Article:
US 20050229251 A1
The present invention provides a unique system and method that facilitates obtaining high performance and more secure HIPs. More specifically, the HIPs can be generated in part by caching pre-rendered characters and/or pre-rendered arcs as bitmaps in binary form and then selecting any number of the characters and/or arcs randomly to form a HIP sequence. The warp field can be pre-computed and converted to integers in binary form and can include a plurality of sub-regions. The warp field can be cached as well. Any one sub-region can be retrieved from the warp field cache and mapped to the HIP sequence to warp the HIP. Thus, the pre-computed warp field can be used to warp multiple HIP sequences. The warping can occur in binary form and at a high resolution to mitigate reverse engineering. Following, the warped HIP sequence can be down-sampled and texture and/or color can be added as well to improve its appearance.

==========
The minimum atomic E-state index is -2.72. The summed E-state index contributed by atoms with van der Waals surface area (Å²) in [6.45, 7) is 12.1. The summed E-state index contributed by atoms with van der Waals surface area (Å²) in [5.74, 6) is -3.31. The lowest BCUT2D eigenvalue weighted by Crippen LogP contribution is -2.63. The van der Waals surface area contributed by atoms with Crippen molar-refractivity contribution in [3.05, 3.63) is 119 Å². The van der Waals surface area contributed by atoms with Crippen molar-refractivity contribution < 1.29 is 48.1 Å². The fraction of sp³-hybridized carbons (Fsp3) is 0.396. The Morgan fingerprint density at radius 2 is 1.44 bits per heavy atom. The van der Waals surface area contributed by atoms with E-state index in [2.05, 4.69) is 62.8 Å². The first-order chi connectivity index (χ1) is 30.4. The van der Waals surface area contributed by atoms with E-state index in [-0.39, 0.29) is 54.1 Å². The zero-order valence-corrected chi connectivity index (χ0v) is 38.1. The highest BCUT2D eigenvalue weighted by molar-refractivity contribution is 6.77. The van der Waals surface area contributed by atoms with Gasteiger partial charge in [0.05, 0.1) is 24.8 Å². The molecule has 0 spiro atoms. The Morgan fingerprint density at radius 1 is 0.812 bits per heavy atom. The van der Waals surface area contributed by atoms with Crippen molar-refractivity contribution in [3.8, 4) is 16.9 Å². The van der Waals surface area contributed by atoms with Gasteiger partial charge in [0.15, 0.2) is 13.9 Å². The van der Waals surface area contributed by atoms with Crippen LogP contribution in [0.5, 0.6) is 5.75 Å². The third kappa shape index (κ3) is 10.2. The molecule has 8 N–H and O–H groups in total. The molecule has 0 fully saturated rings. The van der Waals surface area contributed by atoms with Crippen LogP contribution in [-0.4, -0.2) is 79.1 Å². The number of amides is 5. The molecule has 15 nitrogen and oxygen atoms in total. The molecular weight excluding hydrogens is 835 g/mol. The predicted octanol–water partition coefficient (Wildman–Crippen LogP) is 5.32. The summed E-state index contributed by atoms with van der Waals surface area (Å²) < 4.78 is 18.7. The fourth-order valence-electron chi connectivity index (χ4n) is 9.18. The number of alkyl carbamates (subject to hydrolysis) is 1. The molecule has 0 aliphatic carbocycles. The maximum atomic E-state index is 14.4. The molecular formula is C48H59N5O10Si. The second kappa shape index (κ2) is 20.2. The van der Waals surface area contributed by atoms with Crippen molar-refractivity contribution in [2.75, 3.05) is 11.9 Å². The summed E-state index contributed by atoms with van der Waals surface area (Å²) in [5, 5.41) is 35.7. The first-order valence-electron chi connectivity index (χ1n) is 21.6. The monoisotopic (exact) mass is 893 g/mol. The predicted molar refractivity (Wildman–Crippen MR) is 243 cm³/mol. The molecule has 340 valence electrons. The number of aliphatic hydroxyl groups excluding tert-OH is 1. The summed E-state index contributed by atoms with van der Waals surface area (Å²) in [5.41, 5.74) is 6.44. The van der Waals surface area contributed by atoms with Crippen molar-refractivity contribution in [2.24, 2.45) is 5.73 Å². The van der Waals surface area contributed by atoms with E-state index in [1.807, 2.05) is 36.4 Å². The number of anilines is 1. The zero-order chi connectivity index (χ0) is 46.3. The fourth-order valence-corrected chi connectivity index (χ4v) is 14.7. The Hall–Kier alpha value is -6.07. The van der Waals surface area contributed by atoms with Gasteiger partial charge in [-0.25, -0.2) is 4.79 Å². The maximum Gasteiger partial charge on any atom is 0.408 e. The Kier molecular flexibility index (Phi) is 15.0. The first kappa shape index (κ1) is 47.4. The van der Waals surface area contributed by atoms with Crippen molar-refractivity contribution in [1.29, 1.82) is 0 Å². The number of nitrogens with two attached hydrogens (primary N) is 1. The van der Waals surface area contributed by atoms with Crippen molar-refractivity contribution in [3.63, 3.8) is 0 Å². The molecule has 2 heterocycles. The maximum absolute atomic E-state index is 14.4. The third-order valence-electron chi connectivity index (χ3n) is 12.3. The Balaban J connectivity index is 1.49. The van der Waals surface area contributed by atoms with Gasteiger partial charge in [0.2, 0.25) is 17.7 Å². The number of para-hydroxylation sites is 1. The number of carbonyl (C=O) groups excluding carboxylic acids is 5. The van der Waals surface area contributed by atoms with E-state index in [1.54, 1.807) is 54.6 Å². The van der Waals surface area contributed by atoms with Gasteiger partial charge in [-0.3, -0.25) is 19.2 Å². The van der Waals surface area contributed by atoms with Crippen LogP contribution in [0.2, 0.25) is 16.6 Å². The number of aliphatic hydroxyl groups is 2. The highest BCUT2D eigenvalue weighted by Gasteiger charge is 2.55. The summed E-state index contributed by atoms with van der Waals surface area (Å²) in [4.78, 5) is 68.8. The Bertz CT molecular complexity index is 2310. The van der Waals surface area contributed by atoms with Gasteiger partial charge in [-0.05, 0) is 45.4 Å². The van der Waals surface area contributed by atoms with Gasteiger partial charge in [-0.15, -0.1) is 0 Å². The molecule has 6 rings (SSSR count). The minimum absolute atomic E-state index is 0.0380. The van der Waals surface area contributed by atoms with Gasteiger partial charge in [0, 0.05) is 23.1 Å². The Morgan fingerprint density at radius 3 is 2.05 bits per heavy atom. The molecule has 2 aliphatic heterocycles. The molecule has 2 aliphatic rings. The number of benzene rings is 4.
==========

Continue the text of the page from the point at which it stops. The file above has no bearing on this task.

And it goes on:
1. A high performance HIP generation system comprising:
at least one of a character cache component that stores a plurality of characters and an arc cache component that stores a plurality of arcs;
a warp field cache component that stores a preomputed warp field, wherein the pre-computed warp field comprises a plurality of sub-regions;
a component that selects any number of at least one of characters or arcs to form a binary HIP sequence; and
a warping component that maps the HIP sequence to any one of the plurality of sub-regions selected from the warp field cache to facilitate warping the HIP sequence.
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16. An advanced HIP generation system comprising a character sequence generation component that generates a HIP sequence, the HIP sequence comprising some number of characters and some amount of clutter combined with the characters; and a warping component that warps the HIP sequence at a high resolution in binary form such that a warped HIP sequence appears in black and white.
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36. A method of generating a high performance HIP comprising:
caching at least one of a plurality of pre-rendered characters to a character cache and a plurality of pre-rendered arcs to an arc cache;
caching a pre-computed wasp field to a warp field cache, wherein the pre-computed warp field comprises a plurality of sub-regions;